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'Historic partnership' launched to address teacher shortage

Eileen Buckley File Photo

SUNY Chancellor Nancy Zimpher and State Education Department Commissioner MaryEllen Elia have announced what they call a "historic partnership" to address New York’s teaching shortage by transforming teacher preparation. Launching TeachNY in Albany, they unveiled the findings of a distinguished group of state and national thought leaders convened by SUNY, and launched a listening tour to receive feedback from educators throughout the state.Informed by the report, TeachNY will be a campaign to promote the teaching profession while also improving the state’s delivery of teacher preparation programs by expanding clinical practice, generating investment for professional development that spans the career of a teacher, and creating regional councils to ensure future teachers will meet projected demand. Following the campaign, the chancellor will recommend a new SUNY policy to its Board of Trustees.

“We know that excellently trained teachers are the number one in-school factor for student success, and so we must create a system through which every student, without exception, has access to great teaching,” said Zimpher, who began her career as a teacher. “As New York and the nation face a massive teacher shortage, there is no time to waste. By lifting up the teaching profession and transforming the way we not only prepare - but continually support - teachers, TeachNY will ensure that New York has the cadre of high quality teachers that our state and our students deserve going forward.”

“Study after study confirms what we already know from common sense - a good teacher is absolutely critical to student success in the classroom. So I am thrilled that the TeachNY Advisory Council has come up with a set of concrete recommendations to improve the ways in which we prepare teachers," said Elia. "

"I am equally thrilled that practitioners around the state will have a chance to weigh in on the recommendations. Of course, many of the recommendations will require regulatory action by the Board of Regents before they are implemented, but the historic partnership we’re announcing today is an essential first step to increasing the pool of highly successful teachers in New York,” she said.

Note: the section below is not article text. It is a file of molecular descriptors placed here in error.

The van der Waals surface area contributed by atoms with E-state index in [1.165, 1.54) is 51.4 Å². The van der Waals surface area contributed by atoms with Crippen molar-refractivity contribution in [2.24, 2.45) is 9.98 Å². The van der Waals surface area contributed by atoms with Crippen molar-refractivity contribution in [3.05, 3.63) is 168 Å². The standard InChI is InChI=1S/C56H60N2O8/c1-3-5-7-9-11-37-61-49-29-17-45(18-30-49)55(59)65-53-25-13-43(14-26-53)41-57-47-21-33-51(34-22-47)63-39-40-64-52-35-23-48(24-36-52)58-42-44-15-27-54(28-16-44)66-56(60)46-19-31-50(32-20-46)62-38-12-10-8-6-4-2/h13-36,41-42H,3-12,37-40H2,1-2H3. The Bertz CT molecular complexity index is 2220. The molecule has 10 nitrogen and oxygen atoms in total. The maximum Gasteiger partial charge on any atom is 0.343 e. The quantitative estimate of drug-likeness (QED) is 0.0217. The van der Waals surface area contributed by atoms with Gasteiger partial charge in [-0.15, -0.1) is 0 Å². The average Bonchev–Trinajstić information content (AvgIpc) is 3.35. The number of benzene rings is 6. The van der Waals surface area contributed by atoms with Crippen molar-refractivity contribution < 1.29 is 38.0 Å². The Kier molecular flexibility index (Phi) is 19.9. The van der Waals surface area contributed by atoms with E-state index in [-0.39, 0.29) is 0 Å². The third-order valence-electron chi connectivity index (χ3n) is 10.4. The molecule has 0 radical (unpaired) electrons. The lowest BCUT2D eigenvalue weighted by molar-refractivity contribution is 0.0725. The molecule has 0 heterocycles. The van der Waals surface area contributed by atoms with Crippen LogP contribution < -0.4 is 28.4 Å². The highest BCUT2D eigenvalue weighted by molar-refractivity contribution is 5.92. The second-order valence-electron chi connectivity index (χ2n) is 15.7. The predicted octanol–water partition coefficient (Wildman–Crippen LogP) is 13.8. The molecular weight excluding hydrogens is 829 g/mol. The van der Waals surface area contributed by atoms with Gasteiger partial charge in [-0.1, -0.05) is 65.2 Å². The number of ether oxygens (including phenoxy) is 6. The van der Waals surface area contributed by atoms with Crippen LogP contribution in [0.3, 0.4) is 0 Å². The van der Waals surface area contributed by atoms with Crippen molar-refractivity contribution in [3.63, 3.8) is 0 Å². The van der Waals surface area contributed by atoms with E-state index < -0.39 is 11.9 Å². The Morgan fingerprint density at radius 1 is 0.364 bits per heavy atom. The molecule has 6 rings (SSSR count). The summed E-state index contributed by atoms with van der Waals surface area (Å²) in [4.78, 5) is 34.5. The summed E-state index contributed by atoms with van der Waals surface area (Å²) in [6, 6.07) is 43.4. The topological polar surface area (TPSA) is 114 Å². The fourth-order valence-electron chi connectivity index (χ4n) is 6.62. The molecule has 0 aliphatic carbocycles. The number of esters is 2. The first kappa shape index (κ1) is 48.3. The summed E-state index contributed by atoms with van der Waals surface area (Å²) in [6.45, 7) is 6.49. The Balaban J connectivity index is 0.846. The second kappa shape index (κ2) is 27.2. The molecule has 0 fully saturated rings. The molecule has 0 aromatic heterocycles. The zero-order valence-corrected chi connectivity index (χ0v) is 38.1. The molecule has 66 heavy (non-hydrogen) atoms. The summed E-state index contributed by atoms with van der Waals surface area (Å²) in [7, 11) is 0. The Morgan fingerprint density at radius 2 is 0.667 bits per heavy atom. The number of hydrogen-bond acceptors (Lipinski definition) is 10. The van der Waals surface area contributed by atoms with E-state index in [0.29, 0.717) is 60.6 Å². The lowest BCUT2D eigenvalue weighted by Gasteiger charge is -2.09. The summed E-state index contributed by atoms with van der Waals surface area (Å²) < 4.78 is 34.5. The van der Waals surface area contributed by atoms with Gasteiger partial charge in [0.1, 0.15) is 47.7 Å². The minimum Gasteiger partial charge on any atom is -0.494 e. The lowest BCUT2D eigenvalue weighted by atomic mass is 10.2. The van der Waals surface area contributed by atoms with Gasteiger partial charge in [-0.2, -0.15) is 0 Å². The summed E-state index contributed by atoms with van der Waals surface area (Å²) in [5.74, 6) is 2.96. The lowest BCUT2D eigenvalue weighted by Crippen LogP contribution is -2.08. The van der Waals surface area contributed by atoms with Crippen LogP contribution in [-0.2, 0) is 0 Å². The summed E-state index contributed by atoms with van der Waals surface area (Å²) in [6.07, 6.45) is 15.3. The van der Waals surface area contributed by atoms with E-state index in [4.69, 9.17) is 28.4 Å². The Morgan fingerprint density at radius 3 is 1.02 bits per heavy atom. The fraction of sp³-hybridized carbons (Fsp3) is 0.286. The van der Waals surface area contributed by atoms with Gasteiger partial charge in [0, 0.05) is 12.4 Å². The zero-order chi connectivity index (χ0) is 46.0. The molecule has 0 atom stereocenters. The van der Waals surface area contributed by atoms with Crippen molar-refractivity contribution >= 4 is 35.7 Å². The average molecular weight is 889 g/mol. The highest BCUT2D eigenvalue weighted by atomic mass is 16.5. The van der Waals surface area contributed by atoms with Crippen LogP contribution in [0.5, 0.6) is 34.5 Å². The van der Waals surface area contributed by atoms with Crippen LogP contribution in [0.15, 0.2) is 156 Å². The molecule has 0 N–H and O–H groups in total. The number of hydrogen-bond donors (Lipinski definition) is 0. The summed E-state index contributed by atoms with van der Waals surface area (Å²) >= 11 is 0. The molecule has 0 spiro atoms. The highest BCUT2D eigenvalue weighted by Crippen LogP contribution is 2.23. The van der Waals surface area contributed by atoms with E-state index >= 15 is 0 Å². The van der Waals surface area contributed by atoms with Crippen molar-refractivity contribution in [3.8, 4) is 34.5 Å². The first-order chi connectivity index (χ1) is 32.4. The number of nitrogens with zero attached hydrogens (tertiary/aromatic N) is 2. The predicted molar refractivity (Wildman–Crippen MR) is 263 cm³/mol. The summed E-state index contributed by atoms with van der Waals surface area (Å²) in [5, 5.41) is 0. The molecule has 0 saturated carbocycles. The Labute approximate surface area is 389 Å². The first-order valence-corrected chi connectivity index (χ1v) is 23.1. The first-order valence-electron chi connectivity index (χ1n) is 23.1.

The report estimates that New York’s need for teachers will grow by nearly 6 percent by 2022, or an average of 1,700 teachers per year. Nationally, approximately 1.6 million teachers will be needed in the next decade.

The report asserts that the most successful teachers are content-area experts as well as pedagogical masters, and outlines strategies for schools, colleges and communities continue to collectively produce such teachers. Key findings include:

·    Launch a public service campaign to promote the teaching profession.
·    Improve and disseminate educator-labor market data in an effort to better match graduates with district teaching needs.
·    Recruit a diverse pool of excellent teachers.
·    Enhance high-needs recruitment through an Urban-Rural Teacher Corps to recruit and support teachers dedicated to the special needs of these schools.
·    Increase clinical experiences for pre-service teachers.
·    Incentivize public schools through an established funding structure to host teachers-in-training.
·    Create a career ladder to signal and reward professional milestones.
·    Create a continuum of professional development and advancement, and increase National Board Certification, as less than 1 percent of New York’s public school teachers are certified by the National Board for Professional Teaching.